Politics, corruption and government’s economic roadmap in 2022

Xtra on TVM | Panellists financial analyst Steve Ellul, lawyer Malcom Mifsud and journalist James Debono discuss the country’s political landscape in 2022

The Nationalist Party has lost its “political edge”, and has no issue with which it can properly rally voters, journalist James Debono said on XTRA.

“Since the European Union referendum, it has not had an issue which helps it attract voters,” Debono said.

Financial Analyst Steve Ellul who is touted to be a Labour MEP candidate, former Pieta mayor and lawyer Malcom Mifsud and MaltaToday senior journalist James Debono discussed the country’s political landscape in 2022 on Saviour Balzan’s XTRA.

Speaking on last March’s general election, Malcom Mifsud said while he was not surprised with the election, he would have liked to see the PN close the gap on the Labour Party.

“Between 2013 and 2022 we saw a lot of arrogance from Labour, with the party getting such big majorities in all MEP, local council and general elections,” he said. “Labour was not afraid of showing its strength.”

He said arrogance can be seen in the string of scandals which were emerging from government.

MaltaToday senior journalist and political analyst said corruption has always been part of political life in the country, and reducing Labour’s election win to just the issue would be unjust.

“I feel that to certain strata in society, the PN is becoming toxic, and people are not attracted towards the party,” Debono said. “There were times when it was the underway round, for example during the European Union referendum.”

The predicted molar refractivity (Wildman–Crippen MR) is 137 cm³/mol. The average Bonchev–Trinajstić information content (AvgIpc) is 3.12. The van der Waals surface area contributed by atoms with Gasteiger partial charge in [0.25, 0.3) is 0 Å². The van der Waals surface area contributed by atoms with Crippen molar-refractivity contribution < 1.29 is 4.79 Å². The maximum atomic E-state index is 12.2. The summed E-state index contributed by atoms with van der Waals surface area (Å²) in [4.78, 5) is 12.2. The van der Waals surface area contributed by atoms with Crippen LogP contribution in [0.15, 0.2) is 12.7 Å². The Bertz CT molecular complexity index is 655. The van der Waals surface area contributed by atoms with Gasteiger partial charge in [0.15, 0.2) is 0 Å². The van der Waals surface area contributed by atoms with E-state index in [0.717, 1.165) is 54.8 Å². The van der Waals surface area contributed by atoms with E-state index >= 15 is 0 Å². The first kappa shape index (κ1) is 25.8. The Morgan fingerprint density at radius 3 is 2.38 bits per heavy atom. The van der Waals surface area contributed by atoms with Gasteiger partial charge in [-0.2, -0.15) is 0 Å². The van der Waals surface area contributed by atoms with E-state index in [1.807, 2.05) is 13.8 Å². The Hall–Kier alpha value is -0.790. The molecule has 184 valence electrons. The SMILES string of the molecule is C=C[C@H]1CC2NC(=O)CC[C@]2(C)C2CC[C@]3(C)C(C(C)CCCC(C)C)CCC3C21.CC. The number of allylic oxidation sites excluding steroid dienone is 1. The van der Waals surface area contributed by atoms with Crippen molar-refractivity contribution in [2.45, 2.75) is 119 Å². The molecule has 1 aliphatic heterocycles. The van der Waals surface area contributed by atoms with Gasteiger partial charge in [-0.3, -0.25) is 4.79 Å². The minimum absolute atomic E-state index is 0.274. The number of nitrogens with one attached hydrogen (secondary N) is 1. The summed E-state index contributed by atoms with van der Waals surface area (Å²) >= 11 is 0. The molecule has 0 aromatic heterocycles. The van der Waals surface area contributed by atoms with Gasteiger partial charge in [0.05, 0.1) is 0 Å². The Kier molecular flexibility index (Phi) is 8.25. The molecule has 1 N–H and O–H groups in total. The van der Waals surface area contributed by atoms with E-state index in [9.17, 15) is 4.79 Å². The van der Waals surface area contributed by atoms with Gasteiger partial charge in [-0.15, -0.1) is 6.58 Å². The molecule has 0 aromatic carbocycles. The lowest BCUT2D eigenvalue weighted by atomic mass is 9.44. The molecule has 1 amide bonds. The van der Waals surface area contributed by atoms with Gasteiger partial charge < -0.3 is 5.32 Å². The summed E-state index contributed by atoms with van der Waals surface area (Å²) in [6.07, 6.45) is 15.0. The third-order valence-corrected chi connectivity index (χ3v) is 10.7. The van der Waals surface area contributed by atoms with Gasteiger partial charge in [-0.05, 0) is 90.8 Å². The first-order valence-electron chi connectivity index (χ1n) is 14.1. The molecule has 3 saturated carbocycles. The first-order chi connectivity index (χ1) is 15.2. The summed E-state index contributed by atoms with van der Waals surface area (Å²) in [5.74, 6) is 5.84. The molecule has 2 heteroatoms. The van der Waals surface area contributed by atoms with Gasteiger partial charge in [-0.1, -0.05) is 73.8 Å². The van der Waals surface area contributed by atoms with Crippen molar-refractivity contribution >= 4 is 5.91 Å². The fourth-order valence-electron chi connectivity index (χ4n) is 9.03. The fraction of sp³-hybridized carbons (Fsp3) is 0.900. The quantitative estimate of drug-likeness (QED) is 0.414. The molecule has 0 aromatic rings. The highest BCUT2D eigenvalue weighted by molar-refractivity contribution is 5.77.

The debate also revolved around the political “edge” the PN is missing in its search for the popular vote.

Mifsud argued the PN, before it aspires to do better in the electoral polls, it should decide on the message it would be communicating. “It also needs to attract the best minds to decide its strategy internally, and we have seen the lack of strategy in the past 10 years.”

Steve Ellul said crucial to the Labour Party’s victories was the way it brought together the interests of the employers and workers, while continuing to grow the economy. “The importance of the economic growth was highlighted when the country needed it.”

“When people were faced with the biggest economic crisis in our lifetime, we saw how government pooled its resources to address the situation,” Ellul said.

Debono pointed out the PN’s past is still catching up to it, and issues that arise today are sometimes tied to the party’s decisions when it was in government.

“For example, when an environmental issue arises, the argument always goes back to what the PN did on rationalisation and local plans,” he said. “This obviously does not absolve Labour which continued in their stead.”

The debate also addressed the debating of controversial subjects like abortion and euthanasia in the country.

Labour youth wing president Georvin Bugeja and PN MEP candidate Peter Agius also spoke during the debate through videocall.

Looking ahead at 2023

Asked on the issues they think will dominate the political scene in 2023, James Debono said recent controversy surrounding the bribes made to former European Parliament vice-president Eva Kaili by Qatari representatives will create “understandable frustration” among people. “People rightly so will say that these highly paid individuals are still susceptible to corruption. What worries me is people might try to take an advantage in order to criticise the EU.”

Mifsud said he hopes that in 2023 no more stories of corruption are revealed. “The culture of might is right should stop.”

Ellul concluded by saying that government should continue exploring new economic niches